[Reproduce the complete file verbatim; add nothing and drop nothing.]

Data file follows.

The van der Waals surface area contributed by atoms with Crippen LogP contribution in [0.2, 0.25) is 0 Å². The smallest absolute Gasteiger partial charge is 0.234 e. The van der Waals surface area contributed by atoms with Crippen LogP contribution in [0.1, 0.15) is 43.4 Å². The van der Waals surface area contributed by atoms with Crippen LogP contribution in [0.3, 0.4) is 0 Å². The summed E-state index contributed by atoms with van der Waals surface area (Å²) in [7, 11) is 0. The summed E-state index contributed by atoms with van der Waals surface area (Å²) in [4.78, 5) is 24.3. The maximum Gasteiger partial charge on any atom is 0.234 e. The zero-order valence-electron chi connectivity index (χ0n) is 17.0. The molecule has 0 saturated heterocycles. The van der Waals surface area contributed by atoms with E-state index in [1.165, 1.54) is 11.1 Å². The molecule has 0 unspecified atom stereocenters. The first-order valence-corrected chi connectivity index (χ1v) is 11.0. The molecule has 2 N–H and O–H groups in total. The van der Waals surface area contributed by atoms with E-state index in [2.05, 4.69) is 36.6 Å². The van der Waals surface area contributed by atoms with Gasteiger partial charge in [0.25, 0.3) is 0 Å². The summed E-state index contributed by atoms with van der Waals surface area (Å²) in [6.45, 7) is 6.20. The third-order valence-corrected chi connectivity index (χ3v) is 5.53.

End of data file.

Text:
The van der Waals surface area contributed by atoms with Crippen LogP contribution in [0.2, 0.25) is 0 Å². The smallest absolute Gasteiger partial charge is 0.234 e. The van der Waals surface area contributed by atoms with Crippen LogP contribution in [0.1, 0.15) is 43.4 Å². The van der Waals surface area contributed by atoms with Crippen LogP contribution in [0.3, 0.4) is 0 Å². The summed E-state index contributed by atoms with van der Waals surface area (Å²) in [7, 11) is 0. The summed E-state index contributed by atoms with van der Waals surface area (Å²) in [4.78, 5) is 24.3. The maximum Gasteiger partial charge on any atom is 0.234 e. The zero-order valence-electron chi connectivity index (χ0n) is 17.0. The molecule has 0 saturated heterocycles. The van der Waals surface area contributed by atoms with E-state index in [1.165, 1.54) is 11.1 Å². The molecule has 0 unspecified atom stereocenters. The first-order valence-corrected chi connectivity index (χ1v) is 11.0. The molecule has 2 N–H and O–H groups in total. The van der Waals surface area contributed by atoms with E-state index in [2.05, 4.69) is 36.6 Å². The van der Waals surface area contributed by atoms with Gasteiger partial charge in [0.25, 0.3) is 0 Å². The summed E-state index contributed by atoms with van der Waals surface area (Å²) in [6.45, 7) is 6.20. The third-order valence-corrected chi connectivity index (χ3v) is 5.53.